The Structure and Function of Immunoglobulins in Man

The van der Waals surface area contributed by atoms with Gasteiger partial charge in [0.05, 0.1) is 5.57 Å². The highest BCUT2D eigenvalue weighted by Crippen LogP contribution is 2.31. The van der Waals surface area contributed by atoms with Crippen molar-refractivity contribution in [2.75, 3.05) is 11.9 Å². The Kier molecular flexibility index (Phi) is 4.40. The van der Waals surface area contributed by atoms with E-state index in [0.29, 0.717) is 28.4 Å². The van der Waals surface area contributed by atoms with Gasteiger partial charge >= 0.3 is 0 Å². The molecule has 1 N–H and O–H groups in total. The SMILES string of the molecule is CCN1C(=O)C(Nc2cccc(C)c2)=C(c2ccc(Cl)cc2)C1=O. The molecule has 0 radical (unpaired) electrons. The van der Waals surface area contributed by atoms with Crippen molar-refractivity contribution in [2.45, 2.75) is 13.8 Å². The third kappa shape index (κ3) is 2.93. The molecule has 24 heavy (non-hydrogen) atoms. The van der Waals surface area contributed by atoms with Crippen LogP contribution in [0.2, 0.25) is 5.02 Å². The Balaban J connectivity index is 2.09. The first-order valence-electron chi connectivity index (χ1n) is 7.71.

The cells of the blood, and their supporting fluid are among the most extensively studied biological systems. It is with the fluid portion of the blood that this article is concerned and with a small group of proteins in particular, the immunoglobulins. These show a peculiar and unique behaviour in the presence of other substances called antigens. This behaviour may take the form of combination forming an insoluble precipitate (precipitin reaction), or rendering it more easily phagocytosed by the microphages or macrophages (opsonisation). Other reactions between antibody globulin and antigen are complement fixation in which the four components of complement take part, immune adherence between antigen and adsorbed antibody, and sensitivity reactions such as passive cutaneous anaphylaxis and the Prausnitz-Kustner reaction. However, the central feature of immune reactions is that antibody by definition can only be identified by its reaction with antigen. Identifiable antibody forms only a small part of the total globulin fraction of serum. The remaining globulin may be physically indistinguishable from antibody, but lacks its demonstrably specific activity; this has resulted in the term “Immunoglobulin” being substituted for “antibody” in this article whenever this sense is intended. The greatest barrier to the understanding of the nature of immunoglobulins is the classification used to describe them.
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